Just a few weeks ago, election observers would have hardly thought the Pirate Party, which stands for free wireless Internet service for all, unlimited access to public transportation funded by taxes and better data protection, stood a chance to clear the Berlin state parliament's five-percent hurdle. But the party took that hurdle with ease, winning 8,9 percent of the vote. Party leader Sebastian Nerz told Deutschlandfunk radio that his party is prepared to prove that it is up to serious politics.
Deutschlandfunk: Transparency, that is making all data public and granting a free internet are your party's favorite issues - what else do the Pirates have to offer?
Sebastian Nerz: First and foremost, the Pirate Party is a party of basic rights. We try to focus on civil rights because that is an area that politics has neglected.
That seems a bit vague - all democratic parties are committed to protecting basic rights. Where do you think they have been negligent?
Everywhere! Over the past few years, there has been new security legislation, tightened surveillance and cutbacks of basic rights; some of the laws were passed without real discussion or debate. The question is, are existing laws being applied in a reasonable manner. The current debate is about data retention, with a majority of Bundestag parliamentarians in agreement that data retention is a great idea - but they never checked out whether such measures are really necessary.
But the Pirate Party also advocates weakening copyright laws to make more content freely accessible in the internet. Many scientists, artists and writers see that as a difficult issue. Aren't you curtailing basic rights if you limit the protection of copyright?
Most of the scientists I have talked to are very open-minded where open access is concerned. And we don't want to do away with copyright; we just want to make sure it is reformed. Neither the artists nor consumers are being treated fairly.
Those are some of the issues your party plans to make public nationwide. Then, there are demands that aren't necessarily part of the national party program, for instance free public transportation in Berlin, granting an unconditional basic income and liberalizing cannabis consumption. How is that supposed to suit the Pirates on a national level?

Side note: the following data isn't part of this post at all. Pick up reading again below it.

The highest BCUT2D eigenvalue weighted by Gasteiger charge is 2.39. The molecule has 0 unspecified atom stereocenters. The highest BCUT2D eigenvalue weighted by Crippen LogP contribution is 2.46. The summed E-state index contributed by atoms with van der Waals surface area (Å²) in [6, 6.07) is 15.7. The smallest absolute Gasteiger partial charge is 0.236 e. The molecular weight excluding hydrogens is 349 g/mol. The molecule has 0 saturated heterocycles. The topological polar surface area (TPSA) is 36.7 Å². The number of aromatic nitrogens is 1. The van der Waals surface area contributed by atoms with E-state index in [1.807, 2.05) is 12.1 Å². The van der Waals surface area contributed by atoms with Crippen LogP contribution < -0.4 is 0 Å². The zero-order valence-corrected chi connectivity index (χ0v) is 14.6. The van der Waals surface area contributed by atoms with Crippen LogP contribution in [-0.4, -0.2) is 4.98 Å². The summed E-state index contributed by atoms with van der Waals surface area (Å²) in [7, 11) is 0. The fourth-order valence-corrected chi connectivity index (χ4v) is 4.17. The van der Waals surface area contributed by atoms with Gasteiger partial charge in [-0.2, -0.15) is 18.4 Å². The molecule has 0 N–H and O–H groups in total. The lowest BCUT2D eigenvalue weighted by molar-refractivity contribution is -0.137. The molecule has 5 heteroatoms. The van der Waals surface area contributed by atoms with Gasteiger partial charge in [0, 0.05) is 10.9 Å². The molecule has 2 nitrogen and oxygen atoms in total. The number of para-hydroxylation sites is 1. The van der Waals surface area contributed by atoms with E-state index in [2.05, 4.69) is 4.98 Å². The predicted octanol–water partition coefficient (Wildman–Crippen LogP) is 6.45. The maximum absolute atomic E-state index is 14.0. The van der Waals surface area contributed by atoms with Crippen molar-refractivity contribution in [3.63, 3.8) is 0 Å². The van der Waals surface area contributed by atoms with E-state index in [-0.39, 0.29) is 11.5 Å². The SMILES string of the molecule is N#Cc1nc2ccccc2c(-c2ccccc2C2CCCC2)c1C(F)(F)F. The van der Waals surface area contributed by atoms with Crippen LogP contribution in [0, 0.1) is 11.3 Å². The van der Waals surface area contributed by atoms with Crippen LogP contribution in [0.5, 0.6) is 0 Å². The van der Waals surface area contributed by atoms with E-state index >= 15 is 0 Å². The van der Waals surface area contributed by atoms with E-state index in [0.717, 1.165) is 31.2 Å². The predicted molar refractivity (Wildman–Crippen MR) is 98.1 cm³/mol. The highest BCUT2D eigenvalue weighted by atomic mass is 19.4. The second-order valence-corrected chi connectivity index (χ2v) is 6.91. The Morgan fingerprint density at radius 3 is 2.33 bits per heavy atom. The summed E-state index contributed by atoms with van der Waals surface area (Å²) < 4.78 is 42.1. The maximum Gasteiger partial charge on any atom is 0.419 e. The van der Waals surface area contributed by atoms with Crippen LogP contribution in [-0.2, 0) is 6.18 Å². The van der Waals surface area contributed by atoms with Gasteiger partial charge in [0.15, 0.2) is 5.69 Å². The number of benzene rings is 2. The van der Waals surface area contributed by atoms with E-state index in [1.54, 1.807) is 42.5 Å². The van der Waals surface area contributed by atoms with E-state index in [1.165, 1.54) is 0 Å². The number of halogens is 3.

It's a very good match. On a national level, for instance, we have agreed on ReSET, that is an unconditional basic income for everyone. Free-of-charge public transportation could be part of that. Being able to move around freely in Germany is really a basic right, even if it is limited by relatively high fees. If you look at how much money is spent on ticket controls, free public transportation doesn't sound that bad.
It doesn't sound bad, but in view of Berlin's budget deficit, it is quite naive.
Of course free public transportation would be relatively costly at the beginning. But look at how much money the state pumps into individual transportation, for instance by building roads, and if you take into consideration that citizens are already footing the bill for public transportation - by buying tickets or paying taxes - I don't think that's really out of touch with reality.
Many protest parties were a disappointment when confronted with reality. How are you going to avoid that?
We'll try to continue what we've been doing all along. We try to make our structures transparent and open, we talk to people and within the party we're involved in intense discussions about what we do. Right now, we're trying not to get carried away. And if we manage that, I believe we won't have a problem being successful.
Over the past few years, the party has been beset by internal bickering and fighting, chaotic party conventions and a change in leadership. Is that what the Pirate Party can look forward to over the next few years?
Changes in leadership are not at all dramatic in the Pirate Party. National and state party executive boards do not determine the directives like they do in other parties, they are agreed upon at party conferences. So a change in leadership is merely organizational and not really relevant. And bickering with a party? I would say if a party really is set up as a democracy, if people can introduce their ideas and discuss issues, it is normal to have arguments, too.
On Sunday, you compared your election victory with that of the Green Party 30 years ago. They also used to encourage party members to debate openly and freely. But that also meant it took them decades before they were ready to join a national government. Does that discourage you?
No. If you're trying to fundamentally change a political system - and after all, we're not merely trying to push political issues, we want to change the way politics are shaped in Germany - then you have to realize that it will take a long, long time. And we know that.
Infighting between the different factions almost tore the Green Party apart.
There is that risk. But so far, we don't have factions like they did. We have intense and lively discussions but we are aware of the fact that apart from individual discrepancies, we have a lot in common. That keeps us together and that distinguishes us from the Greens.
On Sunday, some members of your party indicated that the party was now headed toward the Bundestag. Are you not underestimating the challenge of federal elections with regional ones?
We're aware of that and we also know that, if national polls were held tomorrow, we probably wouldn't win 8.9 percent of the vote. We were told so many times that we wouldn't be able to clear the five-percent hurdle in Berlin. But yesterday, we spectacularly proved that we could. Now we can prove that we are capable of serious, long-term politics in parliament, that we are trustworthy. And if we can prove that, I believe we will manage the five-percent hurdle in national polls, too.
Interview: Silvia Engels/ db
Editor: Rob Turner